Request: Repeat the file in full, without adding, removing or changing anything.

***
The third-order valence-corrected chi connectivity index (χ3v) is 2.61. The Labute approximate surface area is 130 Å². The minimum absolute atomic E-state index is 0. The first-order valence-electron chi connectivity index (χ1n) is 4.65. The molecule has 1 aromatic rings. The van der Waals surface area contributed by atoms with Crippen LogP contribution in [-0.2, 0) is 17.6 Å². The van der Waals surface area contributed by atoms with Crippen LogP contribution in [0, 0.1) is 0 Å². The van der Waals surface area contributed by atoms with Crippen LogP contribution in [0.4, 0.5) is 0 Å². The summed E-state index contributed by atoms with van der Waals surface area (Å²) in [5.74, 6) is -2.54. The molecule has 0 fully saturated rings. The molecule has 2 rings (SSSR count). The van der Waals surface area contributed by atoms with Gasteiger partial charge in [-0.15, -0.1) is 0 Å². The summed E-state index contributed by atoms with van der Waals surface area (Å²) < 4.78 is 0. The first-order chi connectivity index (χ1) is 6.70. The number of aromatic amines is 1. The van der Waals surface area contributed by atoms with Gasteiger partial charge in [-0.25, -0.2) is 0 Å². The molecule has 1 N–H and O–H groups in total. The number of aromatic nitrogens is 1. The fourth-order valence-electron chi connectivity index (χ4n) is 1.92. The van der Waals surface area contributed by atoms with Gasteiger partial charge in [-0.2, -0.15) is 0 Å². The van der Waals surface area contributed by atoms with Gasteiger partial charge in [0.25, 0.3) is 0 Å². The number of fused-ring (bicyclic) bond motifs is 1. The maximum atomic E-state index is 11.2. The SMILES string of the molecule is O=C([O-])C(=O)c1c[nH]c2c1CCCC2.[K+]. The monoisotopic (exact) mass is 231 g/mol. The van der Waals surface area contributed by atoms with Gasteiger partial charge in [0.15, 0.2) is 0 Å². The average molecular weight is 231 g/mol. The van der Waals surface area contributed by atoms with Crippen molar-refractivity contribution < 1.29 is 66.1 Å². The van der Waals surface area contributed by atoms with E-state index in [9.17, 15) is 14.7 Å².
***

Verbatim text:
The third-order valence-corrected chi connectivity index (χ3v) is 2.61. The Labute approximate surface area is 130 Å². The minimum absolute atomic E-state index is 0. The first-order valence-electron chi connectivity index (χ1n) is 4.65. The molecule has 1 aromatic rings. The van der Waals surface area contributed by atoms with Crippen LogP contribution in [-0.2, 0) is 17.6 Å². The van der Waals surface area contributed by atoms with Crippen LogP contribution in [0, 0.1) is 0 Å². The van der Waals surface area contributed by atoms with Crippen LogP contribution in [0.4, 0.5) is 0 Å². The summed E-state index contributed by atoms with van der Waals surface area (Å²) in [5.74, 6) is -2.54. The molecule has 0 fully saturated rings. The molecule has 2 rings (SSSR count). The van der Waals surface area contributed by atoms with Gasteiger partial charge in [-0.15, -0.1) is 0 Å². The summed E-state index contributed by atoms with van der Waals surface area (Å²) < 4.78 is 0. The first-order chi connectivity index (χ1) is 6.70. The number of aromatic amines is 1. The van der Waals surface area contributed by atoms with Gasteiger partial charge in [-0.25, -0.2) is 0 Å². The molecule has 1 N–H and O–H groups in total. The number of aromatic nitrogens is 1. The fourth-order valence-electron chi connectivity index (χ4n) is 1.92. The van der Waals surface area contributed by atoms with Gasteiger partial charge in [-0.2, -0.15) is 0 Å². The van der Waals surface area contributed by atoms with Gasteiger partial charge in [0.25, 0.3) is 0 Å². The number of fused-ring (bicyclic) bond motifs is 1. The maximum atomic E-state index is 11.2. The SMILES string of the molecule is O=C([O-])C(=O)c1c[nH]c2c1CCCC2.[K+]. The monoisotopic (exact) mass is 231 g/mol. The van der Waals surface area contributed by atoms with Gasteiger partial charge in [0.15, 0.2) is 0 Å². The average molecular weight is 231 g/mol. The van der Waals surface area contributed by atoms with Crippen molar-refractivity contribution < 1.29 is 66.1 Å². The van der Waals surface area contributed by atoms with E-state index in [9.17, 15) is 14.7 Å².